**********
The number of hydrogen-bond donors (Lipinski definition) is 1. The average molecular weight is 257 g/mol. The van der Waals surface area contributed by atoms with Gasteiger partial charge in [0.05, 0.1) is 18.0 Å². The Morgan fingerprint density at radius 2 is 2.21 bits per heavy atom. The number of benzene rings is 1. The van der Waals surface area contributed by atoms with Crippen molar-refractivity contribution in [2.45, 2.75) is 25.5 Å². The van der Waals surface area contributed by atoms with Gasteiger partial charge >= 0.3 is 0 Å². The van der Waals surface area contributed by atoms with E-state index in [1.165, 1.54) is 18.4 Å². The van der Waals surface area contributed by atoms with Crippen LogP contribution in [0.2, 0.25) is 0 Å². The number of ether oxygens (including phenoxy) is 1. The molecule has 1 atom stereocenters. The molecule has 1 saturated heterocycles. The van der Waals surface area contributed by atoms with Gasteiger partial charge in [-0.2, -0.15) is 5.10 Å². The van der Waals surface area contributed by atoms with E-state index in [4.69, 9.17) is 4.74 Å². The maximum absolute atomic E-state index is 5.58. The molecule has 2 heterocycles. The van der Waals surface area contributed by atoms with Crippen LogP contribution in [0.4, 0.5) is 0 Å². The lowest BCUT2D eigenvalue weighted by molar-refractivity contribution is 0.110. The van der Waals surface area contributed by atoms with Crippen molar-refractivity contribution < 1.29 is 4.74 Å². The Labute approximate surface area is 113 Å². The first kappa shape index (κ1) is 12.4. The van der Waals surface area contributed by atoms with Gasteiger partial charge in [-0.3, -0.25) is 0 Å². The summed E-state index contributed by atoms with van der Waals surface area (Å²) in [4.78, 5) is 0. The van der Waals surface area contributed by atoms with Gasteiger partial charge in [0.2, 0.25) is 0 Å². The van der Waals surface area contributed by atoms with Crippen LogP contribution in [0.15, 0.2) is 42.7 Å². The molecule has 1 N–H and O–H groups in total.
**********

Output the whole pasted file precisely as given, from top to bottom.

The number of hydrogen-bond donors (Lipinski definition) is 1. The average molecular weight is 257 g/mol. The van der Waals surface area contributed by atoms with Gasteiger partial charge in [0.05, 0.1) is 18.0 Å². The Morgan fingerprint density at radius 2 is 2.21 bits per heavy atom. The number of benzene rings is 1. The van der Waals surface area contributed by atoms with Crippen molar-refractivity contribution in [2.45, 2.75) is 25.5 Å². The van der Waals surface area contributed by atoms with Gasteiger partial charge >= 0.3 is 0 Å². The van der Waals surface area contributed by atoms with E-state index in [1.165, 1.54) is 18.4 Å². The van der Waals surface area contributed by atoms with Crippen LogP contribution in [0.2, 0.25) is 0 Å². The number of ether oxygens (including phenoxy) is 1. The molecule has 1 atom stereocenters. The molecule has 1 saturated heterocycles. The van der Waals surface area contributed by atoms with Gasteiger partial charge in [-0.2, -0.15) is 5.10 Å². The van der Waals surface area contributed by atoms with E-state index in [4.69, 9.17) is 4.74 Å². The maximum absolute atomic E-state index is 5.58. The molecule has 2 heterocycles. The van der Waals surface area contributed by atoms with Crippen LogP contribution in [0.4, 0.5) is 0 Å². The lowest BCUT2D eigenvalue weighted by molar-refractivity contribution is 0.110. The van der Waals surface area contributed by atoms with Crippen molar-refractivity contribution < 1.29 is 4.74 Å². The Labute approximate surface area is 113 Å². The first kappa shape index (κ1) is 12.4. The van der Waals surface area contributed by atoms with Gasteiger partial charge in [-0.3, -0.25) is 0 Å². The summed E-state index contributed by atoms with van der Waals surface area (Å²) in [4.78, 5) is 0. The van der Waals surface area contributed by atoms with Gasteiger partial charge in [0.2, 0.25) is 0 Å². The van der Waals surface area contributed by atoms with Crippen LogP contribution in [0.15, 0.2) is 42.7 Å². The molecule has 1 N–H and O–H groups in total.